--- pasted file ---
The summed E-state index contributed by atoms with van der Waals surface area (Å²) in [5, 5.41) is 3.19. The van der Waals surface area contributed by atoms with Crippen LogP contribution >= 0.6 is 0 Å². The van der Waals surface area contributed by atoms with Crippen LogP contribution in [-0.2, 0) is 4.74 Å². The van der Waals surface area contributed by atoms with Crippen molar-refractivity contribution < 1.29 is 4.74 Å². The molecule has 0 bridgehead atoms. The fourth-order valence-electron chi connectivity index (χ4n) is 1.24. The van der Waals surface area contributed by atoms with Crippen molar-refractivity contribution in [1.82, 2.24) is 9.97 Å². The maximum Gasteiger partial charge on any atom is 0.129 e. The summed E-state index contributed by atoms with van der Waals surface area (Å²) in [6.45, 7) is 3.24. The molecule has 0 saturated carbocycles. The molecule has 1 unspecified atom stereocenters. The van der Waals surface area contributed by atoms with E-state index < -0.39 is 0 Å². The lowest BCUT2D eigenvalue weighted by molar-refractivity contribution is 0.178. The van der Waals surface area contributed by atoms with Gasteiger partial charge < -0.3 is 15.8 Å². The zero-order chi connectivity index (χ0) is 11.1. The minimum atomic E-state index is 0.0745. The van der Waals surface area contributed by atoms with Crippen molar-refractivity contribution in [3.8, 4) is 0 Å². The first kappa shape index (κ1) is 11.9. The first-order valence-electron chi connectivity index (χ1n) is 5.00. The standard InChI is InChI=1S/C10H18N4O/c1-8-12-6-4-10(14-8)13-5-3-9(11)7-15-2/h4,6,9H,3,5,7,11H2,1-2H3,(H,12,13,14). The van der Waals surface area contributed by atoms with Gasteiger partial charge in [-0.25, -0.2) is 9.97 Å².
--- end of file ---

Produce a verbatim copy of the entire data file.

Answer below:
The summed E-state index contributed by atoms with van der Waals surface area (Å²) in [5, 5.41) is 3.19. The van der Waals surface area contributed by atoms with Crippen LogP contribution >= 0.6 is 0 Å². The van der Waals surface area contributed by atoms with Crippen LogP contribution in [-0.2, 0) is 4.74 Å². The van der Waals surface area contributed by atoms with Crippen molar-refractivity contribution < 1.29 is 4.74 Å². The molecule has 0 bridgehead atoms. The fourth-order valence-electron chi connectivity index (χ4n) is 1.24. The van der Waals surface area contributed by atoms with Crippen molar-refractivity contribution in [1.82, 2.24) is 9.97 Å². The maximum Gasteiger partial charge on any atom is 0.129 e. The summed E-state index contributed by atoms with van der Waals surface area (Å²) in [6.45, 7) is 3.24. The molecule has 0 saturated carbocycles. The molecule has 1 unspecified atom stereocenters. The van der Waals surface area contributed by atoms with E-state index < -0.39 is 0 Å². The lowest BCUT2D eigenvalue weighted by molar-refractivity contribution is 0.178. The van der Waals surface area contributed by atoms with Gasteiger partial charge < -0.3 is 15.8 Å². The zero-order chi connectivity index (χ0) is 11.1. The minimum atomic E-state index is 0.0745. The van der Waals surface area contributed by atoms with Crippen molar-refractivity contribution in [3.8, 4) is 0 Å². The first kappa shape index (κ1) is 11.9. The first-order valence-electron chi connectivity index (χ1n) is 5.00. The standard InChI is InChI=1S/C10H18N4O/c1-8-12-6-4-10(14-8)13-5-3-9(11)7-15-2/h4,6,9H,3,5,7,11H2,1-2H3,(H,12,13,14). The van der Waals surface area contributed by atoms with Gasteiger partial charge in [-0.25, -0.2) is 9.97 Å².